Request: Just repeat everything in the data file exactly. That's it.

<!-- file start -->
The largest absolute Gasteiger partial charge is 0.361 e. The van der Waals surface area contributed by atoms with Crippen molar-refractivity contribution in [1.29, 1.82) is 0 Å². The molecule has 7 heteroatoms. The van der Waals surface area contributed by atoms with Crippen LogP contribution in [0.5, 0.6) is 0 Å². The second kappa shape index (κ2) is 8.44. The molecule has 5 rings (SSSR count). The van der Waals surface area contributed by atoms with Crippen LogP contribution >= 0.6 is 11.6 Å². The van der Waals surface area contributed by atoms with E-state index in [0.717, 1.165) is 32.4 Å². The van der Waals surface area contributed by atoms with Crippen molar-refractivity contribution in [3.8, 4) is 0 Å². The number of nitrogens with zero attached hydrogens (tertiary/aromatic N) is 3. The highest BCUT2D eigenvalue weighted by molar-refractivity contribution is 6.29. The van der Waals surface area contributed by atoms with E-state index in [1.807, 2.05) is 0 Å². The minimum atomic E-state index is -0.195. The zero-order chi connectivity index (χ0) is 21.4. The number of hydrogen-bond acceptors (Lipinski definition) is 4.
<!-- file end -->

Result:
The largest absolute Gasteiger partial charge is 0.361 e. The van der Waals surface area contributed by atoms with Crippen molar-refractivity contribution in [1.29, 1.82) is 0 Å². The molecule has 7 heteroatoms. The van der Waals surface area contributed by atoms with Crippen LogP contribution in [0.5, 0.6) is 0 Å². The second kappa shape index (κ2) is 8.44. The molecule has 5 rings (SSSR count). The van der Waals surface area contributed by atoms with Crippen LogP contribution >= 0.6 is 11.6 Å². The van der Waals surface area contributed by atoms with E-state index in [0.717, 1.165) is 32.4 Å². The van der Waals surface area contributed by atoms with Crippen molar-refractivity contribution in [3.8, 4) is 0 Å². The number of nitrogens with zero attached hydrogens (tertiary/aromatic N) is 3. The highest BCUT2D eigenvalue weighted by molar-refractivity contribution is 6.29. The van der Waals surface area contributed by atoms with E-state index in [1.807, 2.05) is 0 Å². The minimum atomic E-state index is -0.195. The zero-order chi connectivity index (χ0) is 21.4. The number of hydrogen-bond acceptors (Lipinski definition) is 4.